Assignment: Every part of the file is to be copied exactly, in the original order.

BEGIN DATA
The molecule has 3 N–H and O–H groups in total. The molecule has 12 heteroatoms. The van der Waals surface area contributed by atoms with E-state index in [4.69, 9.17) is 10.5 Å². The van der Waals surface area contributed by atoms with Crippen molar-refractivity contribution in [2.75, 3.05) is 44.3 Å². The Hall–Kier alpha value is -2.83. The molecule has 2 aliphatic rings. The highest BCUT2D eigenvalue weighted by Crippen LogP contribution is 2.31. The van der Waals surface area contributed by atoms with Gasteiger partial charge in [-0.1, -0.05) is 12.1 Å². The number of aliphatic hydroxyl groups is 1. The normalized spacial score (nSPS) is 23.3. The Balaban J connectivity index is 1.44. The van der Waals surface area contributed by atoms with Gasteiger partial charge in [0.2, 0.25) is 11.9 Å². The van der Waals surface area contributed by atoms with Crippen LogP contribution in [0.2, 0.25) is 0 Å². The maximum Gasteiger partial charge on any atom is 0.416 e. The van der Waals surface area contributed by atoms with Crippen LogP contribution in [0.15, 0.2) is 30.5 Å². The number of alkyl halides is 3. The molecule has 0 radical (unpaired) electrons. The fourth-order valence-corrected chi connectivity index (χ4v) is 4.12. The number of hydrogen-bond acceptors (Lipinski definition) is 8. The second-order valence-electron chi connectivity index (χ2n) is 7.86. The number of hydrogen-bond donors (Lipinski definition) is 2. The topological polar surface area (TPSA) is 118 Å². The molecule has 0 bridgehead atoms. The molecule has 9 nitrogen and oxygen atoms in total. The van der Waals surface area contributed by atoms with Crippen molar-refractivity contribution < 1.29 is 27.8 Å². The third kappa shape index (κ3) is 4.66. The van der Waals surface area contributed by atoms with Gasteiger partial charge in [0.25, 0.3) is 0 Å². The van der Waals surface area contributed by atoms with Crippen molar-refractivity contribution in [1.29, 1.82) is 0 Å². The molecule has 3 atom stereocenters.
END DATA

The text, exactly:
The molecule has 3 N–H and O–H groups in total. The molecule has 12 heteroatoms. The van der Waals surface area contributed by atoms with E-state index in [4.69, 9.17) is 10.5 Å². The van der Waals surface area contributed by atoms with Crippen molar-refractivity contribution in [2.75, 3.05) is 44.3 Å². The Hall–Kier alpha value is -2.83. The molecule has 2 aliphatic rings. The highest BCUT2D eigenvalue weighted by Crippen LogP contribution is 2.31. The van der Waals surface area contributed by atoms with Gasteiger partial charge in [-0.1, -0.05) is 12.1 Å². The number of aliphatic hydroxyl groups is 1. The normalized spacial score (nSPS) is 23.3. The Balaban J connectivity index is 1.44. The van der Waals surface area contributed by atoms with Gasteiger partial charge in [0.2, 0.25) is 11.9 Å². The van der Waals surface area contributed by atoms with Crippen LogP contribution in [0.2, 0.25) is 0 Å². The maximum Gasteiger partial charge on any atom is 0.416 e. The van der Waals surface area contributed by atoms with Crippen LogP contribution in [0.15, 0.2) is 30.5 Å². The number of alkyl halides is 3. The molecule has 0 radical (unpaired) electrons. The fourth-order valence-corrected chi connectivity index (χ4v) is 4.12. The number of hydrogen-bond acceptors (Lipinski definition) is 8. The second-order valence-electron chi connectivity index (χ2n) is 7.86. The number of hydrogen-bond donors (Lipinski definition) is 2. The topological polar surface area (TPSA) is 118 Å². The molecule has 0 bridgehead atoms. The molecule has 9 nitrogen and oxygen atoms in total. The van der Waals surface area contributed by atoms with Crippen molar-refractivity contribution < 1.29 is 27.8 Å². The third kappa shape index (κ3) is 4.66. The van der Waals surface area contributed by atoms with Gasteiger partial charge in [0.25, 0.3) is 0 Å². The van der Waals surface area contributed by atoms with Crippen molar-refractivity contribution in [1.29, 1.82) is 0 Å². The molecule has 3 atom stereocenters.